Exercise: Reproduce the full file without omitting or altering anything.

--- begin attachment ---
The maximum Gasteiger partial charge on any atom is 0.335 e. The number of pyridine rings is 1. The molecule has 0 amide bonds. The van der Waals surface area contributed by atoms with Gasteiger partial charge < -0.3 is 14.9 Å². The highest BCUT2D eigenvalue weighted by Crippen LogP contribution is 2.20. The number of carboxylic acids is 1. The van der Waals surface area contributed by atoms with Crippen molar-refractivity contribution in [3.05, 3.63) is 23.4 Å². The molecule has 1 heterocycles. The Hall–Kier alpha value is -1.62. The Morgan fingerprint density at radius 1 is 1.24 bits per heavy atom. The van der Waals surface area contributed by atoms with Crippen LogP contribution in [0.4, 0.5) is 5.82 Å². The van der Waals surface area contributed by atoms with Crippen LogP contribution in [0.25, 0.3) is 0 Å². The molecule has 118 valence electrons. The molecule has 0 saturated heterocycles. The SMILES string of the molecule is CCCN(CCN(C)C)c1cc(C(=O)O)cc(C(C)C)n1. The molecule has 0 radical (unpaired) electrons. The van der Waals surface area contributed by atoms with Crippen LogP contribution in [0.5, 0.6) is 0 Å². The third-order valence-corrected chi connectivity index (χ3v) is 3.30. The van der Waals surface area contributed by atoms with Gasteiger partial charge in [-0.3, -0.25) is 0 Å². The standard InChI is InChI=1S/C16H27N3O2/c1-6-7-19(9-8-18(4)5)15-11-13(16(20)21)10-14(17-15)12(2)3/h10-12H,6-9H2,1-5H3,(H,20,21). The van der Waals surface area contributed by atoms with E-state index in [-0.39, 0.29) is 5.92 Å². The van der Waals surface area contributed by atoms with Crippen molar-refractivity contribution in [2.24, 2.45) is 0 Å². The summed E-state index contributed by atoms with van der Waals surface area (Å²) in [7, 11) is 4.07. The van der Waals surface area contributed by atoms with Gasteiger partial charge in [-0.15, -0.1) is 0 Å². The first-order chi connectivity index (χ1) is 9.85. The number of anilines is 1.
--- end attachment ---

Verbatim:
The maximum Gasteiger partial charge on any atom is 0.335 e. The number of pyridine rings is 1. The molecule has 0 amide bonds. The van der Waals surface area contributed by atoms with Gasteiger partial charge < -0.3 is 14.9 Å². The highest BCUT2D eigenvalue weighted by Crippen LogP contribution is 2.20. The number of carboxylic acids is 1. The van der Waals surface area contributed by atoms with Crippen molar-refractivity contribution in [3.05, 3.63) is 23.4 Å². The molecule has 1 heterocycles. The Hall–Kier alpha value is -1.62. The Morgan fingerprint density at radius 1 is 1.24 bits per heavy atom. The van der Waals surface area contributed by atoms with Crippen LogP contribution in [0.4, 0.5) is 5.82 Å². The van der Waals surface area contributed by atoms with Crippen LogP contribution in [0.25, 0.3) is 0 Å². The molecule has 118 valence electrons. The molecule has 0 saturated heterocycles. The SMILES string of the molecule is CCCN(CCN(C)C)c1cc(C(=O)O)cc(C(C)C)n1. The molecule has 0 radical (unpaired) electrons. The van der Waals surface area contributed by atoms with Crippen LogP contribution in [0.5, 0.6) is 0 Å². The third-order valence-corrected chi connectivity index (χ3v) is 3.30. The van der Waals surface area contributed by atoms with Gasteiger partial charge in [-0.3, -0.25) is 0 Å². The standard InChI is InChI=1S/C16H27N3O2/c1-6-7-19(9-8-18(4)5)15-11-13(16(20)21)10-14(17-15)12(2)3/h10-12H,6-9H2,1-5H3,(H,20,21). The van der Waals surface area contributed by atoms with E-state index in [-0.39, 0.29) is 5.92 Å². The van der Waals surface area contributed by atoms with Crippen molar-refractivity contribution in [2.24, 2.45) is 0 Å². The summed E-state index contributed by atoms with van der Waals surface area (Å²) in [7, 11) is 4.07. The van der Waals surface area contributed by atoms with Gasteiger partial charge in [-0.15, -0.1) is 0 Å². The first-order chi connectivity index (χ1) is 9.85. The number of anilines is 1.